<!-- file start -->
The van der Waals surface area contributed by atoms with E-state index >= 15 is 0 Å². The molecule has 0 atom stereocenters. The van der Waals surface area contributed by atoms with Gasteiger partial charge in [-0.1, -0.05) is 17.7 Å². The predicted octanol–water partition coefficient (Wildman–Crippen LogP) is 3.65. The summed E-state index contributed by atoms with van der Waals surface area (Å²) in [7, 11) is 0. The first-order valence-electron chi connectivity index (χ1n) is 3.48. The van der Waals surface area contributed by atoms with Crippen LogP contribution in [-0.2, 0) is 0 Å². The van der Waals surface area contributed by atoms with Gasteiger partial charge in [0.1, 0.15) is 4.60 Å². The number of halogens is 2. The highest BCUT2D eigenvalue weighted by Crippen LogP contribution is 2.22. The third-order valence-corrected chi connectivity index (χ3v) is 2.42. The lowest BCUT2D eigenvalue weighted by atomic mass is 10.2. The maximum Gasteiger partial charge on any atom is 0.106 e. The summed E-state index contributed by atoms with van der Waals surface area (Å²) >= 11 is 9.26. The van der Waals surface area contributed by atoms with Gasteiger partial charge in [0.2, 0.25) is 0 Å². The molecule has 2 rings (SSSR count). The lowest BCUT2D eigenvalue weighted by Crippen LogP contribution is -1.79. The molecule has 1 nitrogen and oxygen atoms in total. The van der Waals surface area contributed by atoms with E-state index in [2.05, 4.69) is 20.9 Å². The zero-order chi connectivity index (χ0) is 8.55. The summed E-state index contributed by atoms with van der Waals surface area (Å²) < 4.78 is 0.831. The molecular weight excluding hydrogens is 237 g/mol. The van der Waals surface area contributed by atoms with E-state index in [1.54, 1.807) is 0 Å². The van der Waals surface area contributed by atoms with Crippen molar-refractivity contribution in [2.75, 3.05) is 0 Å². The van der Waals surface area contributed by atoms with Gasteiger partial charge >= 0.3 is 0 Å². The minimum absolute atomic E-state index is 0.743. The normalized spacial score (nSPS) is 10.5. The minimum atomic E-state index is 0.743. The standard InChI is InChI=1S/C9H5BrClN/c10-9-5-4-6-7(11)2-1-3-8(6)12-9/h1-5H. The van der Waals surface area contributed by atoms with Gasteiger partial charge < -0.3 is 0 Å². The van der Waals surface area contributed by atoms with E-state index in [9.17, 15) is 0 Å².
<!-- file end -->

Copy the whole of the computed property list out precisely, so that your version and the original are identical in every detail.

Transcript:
The van der Waals surface area contributed by atoms with E-state index >= 15 is 0 Å². The molecule has 0 atom stereocenters. The van der Waals surface area contributed by atoms with Gasteiger partial charge in [-0.1, -0.05) is 17.7 Å². The predicted octanol–water partition coefficient (Wildman–Crippen LogP) is 3.65. The summed E-state index contributed by atoms with van der Waals surface area (Å²) in [7, 11) is 0. The first-order valence-electron chi connectivity index (χ1n) is 3.48. The van der Waals surface area contributed by atoms with Crippen LogP contribution in [-0.2, 0) is 0 Å². The van der Waals surface area contributed by atoms with Gasteiger partial charge in [0.1, 0.15) is 4.60 Å². The number of halogens is 2. The highest BCUT2D eigenvalue weighted by Crippen LogP contribution is 2.22. The third-order valence-corrected chi connectivity index (χ3v) is 2.42. The lowest BCUT2D eigenvalue weighted by atomic mass is 10.2. The maximum Gasteiger partial charge on any atom is 0.106 e. The summed E-state index contributed by atoms with van der Waals surface area (Å²) >= 11 is 9.26. The van der Waals surface area contributed by atoms with Gasteiger partial charge in [0.2, 0.25) is 0 Å². The molecule has 2 rings (SSSR count). The lowest BCUT2D eigenvalue weighted by Crippen LogP contribution is -1.79. The molecule has 1 nitrogen and oxygen atoms in total. The van der Waals surface area contributed by atoms with E-state index in [2.05, 4.69) is 20.9 Å². The zero-order chi connectivity index (χ0) is 8.55. The summed E-state index contributed by atoms with van der Waals surface area (Å²) < 4.78 is 0.831. The molecular weight excluding hydrogens is 237 g/mol. The van der Waals surface area contributed by atoms with E-state index in [1.54, 1.807) is 0 Å². The van der Waals surface area contributed by atoms with Crippen molar-refractivity contribution in [2.75, 3.05) is 0 Å². The van der Waals surface area contributed by atoms with Gasteiger partial charge >= 0.3 is 0 Å². The minimum absolute atomic E-state index is 0.743. The normalized spacial score (nSPS) is 10.5. The minimum atomic E-state index is 0.743. The standard InChI is InChI=1S/C9H5BrClN/c10-9-5-4-6-7(11)2-1-3-8(6)12-9/h1-5H. The van der Waals surface area contributed by atoms with Gasteiger partial charge < -0.3 is 0 Å². The van der Waals surface area contributed by atoms with E-state index in [9.17, 15) is 0 Å².